Corn looks good, prices remain low

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Farm Forum

At about halfway through the growing season, corn is doing well despite unusual weather.

A cool air front made its way from Canada this week, and much of the corn belt saw temperatures that were well below average. Aberdeen National Weather Service meteorologist Dave Hintz said that while these cooler temperatures are uncommon for this time of year, he said it’s not entirely unheard of either.

Mark Rosenberg, a weeds field specialist with the Aberdeen Regional SDSU Extension Center, said that the cooler weather likely won’t harm corn. He said it’s when temperatures reach the mid to upper 90s that problems can arise, and noted that current conditions are favorable.

“At this point the corn seems right around target as far as our growing degree days are concerned,” he said.

Rosenberg said the weather is expected to warm up soon and that corn is doing well for the most part. He said there are a few spots in the area that may have seen too much water or suffered from hail damage, but he said that those type of problems are expected to occur.

Laura Edwards, climate field specialist with the Extension Center, said issues can occur as temperatures rise throughout this week and into next week as conditions have been slightly dry as of late. She said as long as the area sees some rainfall in the coming days, the crops can handle the heat.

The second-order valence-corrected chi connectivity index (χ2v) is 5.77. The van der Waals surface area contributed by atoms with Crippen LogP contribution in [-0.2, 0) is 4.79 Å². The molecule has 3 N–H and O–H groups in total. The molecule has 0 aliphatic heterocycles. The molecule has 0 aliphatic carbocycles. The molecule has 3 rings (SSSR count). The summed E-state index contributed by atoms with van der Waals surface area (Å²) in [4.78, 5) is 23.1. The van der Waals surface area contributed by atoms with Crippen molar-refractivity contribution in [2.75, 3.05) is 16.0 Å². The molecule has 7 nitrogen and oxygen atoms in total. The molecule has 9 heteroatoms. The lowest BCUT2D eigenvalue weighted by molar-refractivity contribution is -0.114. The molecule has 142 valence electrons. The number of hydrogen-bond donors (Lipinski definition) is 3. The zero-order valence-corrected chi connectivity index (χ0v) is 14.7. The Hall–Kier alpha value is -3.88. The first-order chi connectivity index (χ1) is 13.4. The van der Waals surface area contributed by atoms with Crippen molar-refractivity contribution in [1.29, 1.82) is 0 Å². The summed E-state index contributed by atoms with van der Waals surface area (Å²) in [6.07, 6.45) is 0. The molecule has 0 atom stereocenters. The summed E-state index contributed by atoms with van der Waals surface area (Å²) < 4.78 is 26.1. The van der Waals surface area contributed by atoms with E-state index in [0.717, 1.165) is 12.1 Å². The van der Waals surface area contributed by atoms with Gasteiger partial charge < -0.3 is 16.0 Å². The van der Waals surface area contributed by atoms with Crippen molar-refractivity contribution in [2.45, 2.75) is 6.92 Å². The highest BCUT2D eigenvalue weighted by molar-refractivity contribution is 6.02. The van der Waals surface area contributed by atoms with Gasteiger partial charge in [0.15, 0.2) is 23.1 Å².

Since temperatures have been nowhere near freezing, Edwards said that overall the cooler weather has been beneficial for much of the corn belt as it reduces stress on the plants.

But good weather doesn’t always guarantee a good year for farmers. Corn prices have dropped in recent weeks and have gone down by more than 50 percent from last year according to the USDA’s National Agricultural Statistics Service.

Grain Marketing Manager at North Central Farmers Elevator Craig Haugaard said that corn prices are expected to remain low. He said this year will likely be tough economically for many farmers, but that it ultimately comes down to each producer and how they’ve operated and managed risk throughout the last few years.

Haugaard said that with the good weather conditions, this year’s crop will likely produce a surplus, which puts pressure on prices. He said the low prices have already begun to influence the farming industry nationwide and within the international community, and said countries like Brazil have begun planting less corn.

“We’re already starting to see the impact of these low prices around the world” he said.